Google has been under pressure from governments the world over, but the most recent domino in the pile – the U.S. FTC antitrust investigation – is likely to hit the company hard. While Google has faced antitrust investigations before, their search practices haven’t yet been in the crosshairs. Likely as a response to this pressure, Google has released an updated version of their Transparency Report, giving both standard users and governments increased access to data about how the company runs.
The first major set of upgrades comes in the form of increased searchability. You can more easily see the changes that have happened, easy notes on why the changes happened, and can browse through the information on a country-by-country basis. The notes that indicate why changes were made, when they’re public, will describe the basic cause of censorship, removal, or major shifts in Google figures. For example, the official Google blog entry that announces the new features cites a case where over 1,100 items were removed from Google Groups because they were defamatory toward a man and his family, and a court order required Google to remove the items.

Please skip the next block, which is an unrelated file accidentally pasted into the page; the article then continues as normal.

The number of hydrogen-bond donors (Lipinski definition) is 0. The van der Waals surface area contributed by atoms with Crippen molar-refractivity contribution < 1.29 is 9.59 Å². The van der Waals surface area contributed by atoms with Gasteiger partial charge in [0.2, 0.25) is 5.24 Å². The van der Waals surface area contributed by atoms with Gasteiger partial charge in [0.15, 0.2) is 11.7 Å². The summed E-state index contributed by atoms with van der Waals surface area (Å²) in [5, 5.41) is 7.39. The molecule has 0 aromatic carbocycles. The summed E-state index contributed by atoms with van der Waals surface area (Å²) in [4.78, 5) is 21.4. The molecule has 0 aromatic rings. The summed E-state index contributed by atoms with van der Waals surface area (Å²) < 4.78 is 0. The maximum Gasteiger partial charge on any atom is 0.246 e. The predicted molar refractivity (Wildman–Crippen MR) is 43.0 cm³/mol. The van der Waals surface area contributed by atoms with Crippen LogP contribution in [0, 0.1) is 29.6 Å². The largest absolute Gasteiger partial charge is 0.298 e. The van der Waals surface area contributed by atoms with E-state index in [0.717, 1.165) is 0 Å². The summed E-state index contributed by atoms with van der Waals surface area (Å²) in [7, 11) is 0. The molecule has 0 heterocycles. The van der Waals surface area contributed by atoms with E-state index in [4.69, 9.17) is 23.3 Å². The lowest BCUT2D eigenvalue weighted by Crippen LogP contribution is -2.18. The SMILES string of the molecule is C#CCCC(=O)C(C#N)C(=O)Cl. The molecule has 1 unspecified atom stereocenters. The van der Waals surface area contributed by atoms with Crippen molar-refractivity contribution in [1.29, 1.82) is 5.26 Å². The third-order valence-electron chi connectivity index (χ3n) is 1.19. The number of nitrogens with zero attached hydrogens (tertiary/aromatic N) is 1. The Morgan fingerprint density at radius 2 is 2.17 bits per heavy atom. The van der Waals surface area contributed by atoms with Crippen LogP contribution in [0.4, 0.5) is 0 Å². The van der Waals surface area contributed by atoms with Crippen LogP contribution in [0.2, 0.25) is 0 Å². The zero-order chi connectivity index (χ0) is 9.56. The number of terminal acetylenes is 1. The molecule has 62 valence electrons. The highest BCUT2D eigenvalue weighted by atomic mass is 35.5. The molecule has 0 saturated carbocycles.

Access to censorship data is also being increased, partially through a display that shows how many requests for item, page, or site removal were made and what percent of those requests were complied with. Google’s statement indicates that this figure is meant to give users “a better idea of how we’ve dealt with the requests we receive from government agencies — like local and federal police — for data about users of our services and products.”
While Google states that these new features are meant to show users “how the web is shaped by government influence and how Google responds to requests for information and removals,” it’s also a clear message to governments that Google can, has, and will continue to comply with any local and federal requsets.
[Sources include: The Official Google Blog]